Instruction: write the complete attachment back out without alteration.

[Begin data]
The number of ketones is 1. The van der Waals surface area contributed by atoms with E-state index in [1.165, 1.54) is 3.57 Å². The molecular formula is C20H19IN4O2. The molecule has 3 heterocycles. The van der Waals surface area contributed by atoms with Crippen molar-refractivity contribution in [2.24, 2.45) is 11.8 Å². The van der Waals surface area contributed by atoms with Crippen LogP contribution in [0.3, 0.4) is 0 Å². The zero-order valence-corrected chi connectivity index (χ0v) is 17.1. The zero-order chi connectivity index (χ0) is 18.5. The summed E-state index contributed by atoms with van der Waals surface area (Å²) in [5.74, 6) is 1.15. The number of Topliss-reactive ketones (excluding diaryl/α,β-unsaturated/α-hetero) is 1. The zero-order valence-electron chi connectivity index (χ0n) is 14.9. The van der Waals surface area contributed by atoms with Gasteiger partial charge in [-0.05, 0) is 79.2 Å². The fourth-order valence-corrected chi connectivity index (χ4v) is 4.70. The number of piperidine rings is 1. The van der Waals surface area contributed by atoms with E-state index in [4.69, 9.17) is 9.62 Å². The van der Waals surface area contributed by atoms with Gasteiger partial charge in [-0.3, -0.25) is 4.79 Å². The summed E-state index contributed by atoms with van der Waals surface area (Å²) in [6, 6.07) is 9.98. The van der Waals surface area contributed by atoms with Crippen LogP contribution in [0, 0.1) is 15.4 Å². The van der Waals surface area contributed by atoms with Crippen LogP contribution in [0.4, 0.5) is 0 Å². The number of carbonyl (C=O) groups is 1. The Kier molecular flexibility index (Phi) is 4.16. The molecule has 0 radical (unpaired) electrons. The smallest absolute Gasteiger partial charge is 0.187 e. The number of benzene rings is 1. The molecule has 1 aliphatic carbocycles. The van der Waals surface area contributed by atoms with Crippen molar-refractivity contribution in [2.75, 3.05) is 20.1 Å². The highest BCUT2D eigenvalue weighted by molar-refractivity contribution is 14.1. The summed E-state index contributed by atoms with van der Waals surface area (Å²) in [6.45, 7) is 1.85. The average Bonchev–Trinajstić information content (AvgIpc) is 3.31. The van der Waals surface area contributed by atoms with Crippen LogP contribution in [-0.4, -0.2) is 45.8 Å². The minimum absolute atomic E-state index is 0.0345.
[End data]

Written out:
The number of ketones is 1. The van der Waals surface area contributed by atoms with E-state index in [1.165, 1.54) is 3.57 Å². The molecular formula is C20H19IN4O2. The molecule has 3 heterocycles. The van der Waals surface area contributed by atoms with Crippen molar-refractivity contribution in [2.24, 2.45) is 11.8 Å². The van der Waals surface area contributed by atoms with Crippen LogP contribution in [0.3, 0.4) is 0 Å². The zero-order valence-corrected chi connectivity index (χ0v) is 17.1. The zero-order chi connectivity index (χ0) is 18.5. The summed E-state index contributed by atoms with van der Waals surface area (Å²) in [5.74, 6) is 1.15. The number of Topliss-reactive ketones (excluding diaryl/α,β-unsaturated/α-hetero) is 1. The zero-order valence-electron chi connectivity index (χ0n) is 14.9. The van der Waals surface area contributed by atoms with Gasteiger partial charge in [-0.05, 0) is 79.2 Å². The fourth-order valence-corrected chi connectivity index (χ4v) is 4.70. The number of piperidine rings is 1. The van der Waals surface area contributed by atoms with E-state index in [4.69, 9.17) is 9.62 Å². The van der Waals surface area contributed by atoms with Gasteiger partial charge in [-0.3, -0.25) is 4.79 Å². The summed E-state index contributed by atoms with van der Waals surface area (Å²) in [6, 6.07) is 9.98. The van der Waals surface area contributed by atoms with Crippen LogP contribution in [0, 0.1) is 15.4 Å². The van der Waals surface area contributed by atoms with Crippen LogP contribution in [0.4, 0.5) is 0 Å². The number of carbonyl (C=O) groups is 1. The Kier molecular flexibility index (Phi) is 4.16. The molecule has 0 radical (unpaired) electrons. The smallest absolute Gasteiger partial charge is 0.187 e. The number of benzene rings is 1. The molecule has 1 aliphatic carbocycles. The van der Waals surface area contributed by atoms with Crippen molar-refractivity contribution in [2.75, 3.05) is 20.1 Å². The highest BCUT2D eigenvalue weighted by molar-refractivity contribution is 14.1. The summed E-state index contributed by atoms with van der Waals surface area (Å²) in [6.45, 7) is 1.85. The average Bonchev–Trinajstić information content (AvgIpc) is 3.31. The van der Waals surface area contributed by atoms with Crippen LogP contribution in [-0.4, -0.2) is 45.8 Å². The minimum absolute atomic E-state index is 0.0345.